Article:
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G20 airport skirmish exposes tensions in US-China values

Saul Loeb / AFP | US President Barack Obama disembarks from Air Force One upon arrival at Hangzhou Xiaoshan International Airport in Hangzhou on September 3, 2016.

Skirmishes between US and Chinese officials and a heated row over allowing media access marked a bumpy start to China’s G20 summit.


As US President Barack Obama's Air Force One jet touched down in the eastern city of Hangzhou on Saturday for what will be the president’s last scheduled trip to China, there was no red carpet in sight. Also notably absent were the usual mobile stairs made available to dignitaries disembarking from their official flights.

After Obama was finally forced to exit from a lower doorway, a tarmac spat erupted when a Chinese government official blocked National Security Adviser Susan Rice from accessing the president and then yelled at another US official trying to assist journalists

The dispute concluded with a heated exchange as one official shouted, "This is our country! This is our airport!" at White House staffers as they tried to help American reporters position themselves to film Obama's arrival.

The outburst was caught on camera in an awkward prelude to face-to-face talks between Chinese President Xi Jinping and his American counterpart.

Rice seemed less than amused by the incident when asked about it by a reporter.

"They did things that weren't anticipated," she said.

A Chinese official told The South China Morning Post on Sunday that while China provides red carpets for every arriving state leader, the US “turned down the proposal and insisted that they didn't need the staircase provided by the airport".

Later, clashes turned aggressive when two Chinese officials – one working to assist the American delegation – had to be physically separated after trying to hit each other outside an event.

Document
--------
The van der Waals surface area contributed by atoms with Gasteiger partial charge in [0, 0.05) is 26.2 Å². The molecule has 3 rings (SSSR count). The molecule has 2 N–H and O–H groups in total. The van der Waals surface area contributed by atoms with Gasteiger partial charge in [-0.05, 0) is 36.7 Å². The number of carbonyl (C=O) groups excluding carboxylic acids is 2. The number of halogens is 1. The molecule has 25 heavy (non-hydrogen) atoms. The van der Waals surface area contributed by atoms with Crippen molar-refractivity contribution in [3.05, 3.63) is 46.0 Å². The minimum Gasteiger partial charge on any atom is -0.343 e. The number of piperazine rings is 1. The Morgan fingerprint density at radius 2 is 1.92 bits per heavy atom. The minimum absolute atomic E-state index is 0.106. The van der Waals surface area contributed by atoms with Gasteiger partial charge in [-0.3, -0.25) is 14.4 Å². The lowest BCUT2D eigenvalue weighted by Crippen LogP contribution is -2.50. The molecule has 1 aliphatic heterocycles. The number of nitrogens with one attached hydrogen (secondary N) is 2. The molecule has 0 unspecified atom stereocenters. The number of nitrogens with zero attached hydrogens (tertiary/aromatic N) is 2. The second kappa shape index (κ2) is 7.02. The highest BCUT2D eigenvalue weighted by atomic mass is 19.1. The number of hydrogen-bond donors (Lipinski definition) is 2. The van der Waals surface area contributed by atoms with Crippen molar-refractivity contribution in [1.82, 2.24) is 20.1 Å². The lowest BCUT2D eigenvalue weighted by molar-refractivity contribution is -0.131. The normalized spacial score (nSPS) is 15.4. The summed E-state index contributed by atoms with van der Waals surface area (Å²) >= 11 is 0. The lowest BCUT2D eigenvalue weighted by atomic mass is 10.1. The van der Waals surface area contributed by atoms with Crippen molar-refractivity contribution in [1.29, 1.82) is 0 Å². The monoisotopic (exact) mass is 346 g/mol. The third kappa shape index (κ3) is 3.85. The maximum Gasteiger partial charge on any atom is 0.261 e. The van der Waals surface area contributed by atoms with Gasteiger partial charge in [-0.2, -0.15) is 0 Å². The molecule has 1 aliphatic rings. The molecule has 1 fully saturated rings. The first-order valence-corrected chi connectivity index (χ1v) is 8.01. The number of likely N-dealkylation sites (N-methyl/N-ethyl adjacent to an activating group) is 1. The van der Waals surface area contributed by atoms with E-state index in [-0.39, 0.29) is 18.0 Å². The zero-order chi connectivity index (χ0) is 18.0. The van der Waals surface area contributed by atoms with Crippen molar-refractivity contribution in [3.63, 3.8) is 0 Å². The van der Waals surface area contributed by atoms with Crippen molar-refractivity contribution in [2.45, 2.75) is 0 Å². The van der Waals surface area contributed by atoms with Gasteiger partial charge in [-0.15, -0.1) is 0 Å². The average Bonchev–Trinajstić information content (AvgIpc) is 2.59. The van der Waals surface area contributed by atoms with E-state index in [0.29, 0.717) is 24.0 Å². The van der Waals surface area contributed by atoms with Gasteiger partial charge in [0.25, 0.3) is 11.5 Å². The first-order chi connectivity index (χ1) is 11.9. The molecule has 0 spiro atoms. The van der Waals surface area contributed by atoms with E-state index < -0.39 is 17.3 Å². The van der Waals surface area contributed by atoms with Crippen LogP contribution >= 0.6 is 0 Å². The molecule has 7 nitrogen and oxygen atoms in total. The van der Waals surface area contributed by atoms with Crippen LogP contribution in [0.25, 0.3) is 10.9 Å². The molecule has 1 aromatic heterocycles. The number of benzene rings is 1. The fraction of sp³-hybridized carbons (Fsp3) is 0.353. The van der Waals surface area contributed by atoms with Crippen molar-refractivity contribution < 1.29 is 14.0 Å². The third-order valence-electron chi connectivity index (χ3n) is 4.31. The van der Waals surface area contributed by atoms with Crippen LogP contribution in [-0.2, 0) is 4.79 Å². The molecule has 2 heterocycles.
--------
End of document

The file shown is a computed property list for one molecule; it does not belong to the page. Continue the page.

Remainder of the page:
'I wouldn’t overcrank the significance'

The New York Times reported that the reception received by Obama and his entourage “was bruising, even by Chinese standards”.

Obama, however, shrugged off the incident with good humour, saying, “I wouldn’t overcrank the significance” of the tensions at the airport, adding that it was not a first for China.

"We think it's important that the press have access to the work that we're doing,” he said during a press conference with UK Prime Minister Theresa May. “That they have the ability to answer questions," he said, adding that: "We don't leave our values and ideals behind when we take these trips."

But he conceded that there are differences in values apparent during discussions with his Chinese counterparts.

"When I bring up issues like human rights, there are some tensions there that perhaps don't take place when President Xi meets with other leaders."

Both countries, however, are eager to smooth over differences and find areas of common cause. A successful summit will boost Xi's international and domestic billing as he heads into a series of key Communist Party meetings. Obama hopes a positive G20 outcome will cement his legacy as he approaches the end of his last term in office.

Keeping the media in check

Kerfuffles over press access are common in China, where the ruling Communist Party sees the media more as a tool for forwarding its political agenda than an independent check on governance.

The country tightly controls its journalism, regularly censoring reporting on issues it deems sensitive or unflattering. Its approach is particularly apparent in Hangzhou, where a suffocating security presence is designed to avoid any disruption and protect China's large political and financial investment in the summit.

Referring to the earlier fracas, Obama said the travelling White House juggernaut could be intimidating.

"I think this time... the seams are showing a little more than usual in terms of some of the negotiations and jostling that takes place behind the scenes," he told a press conference.


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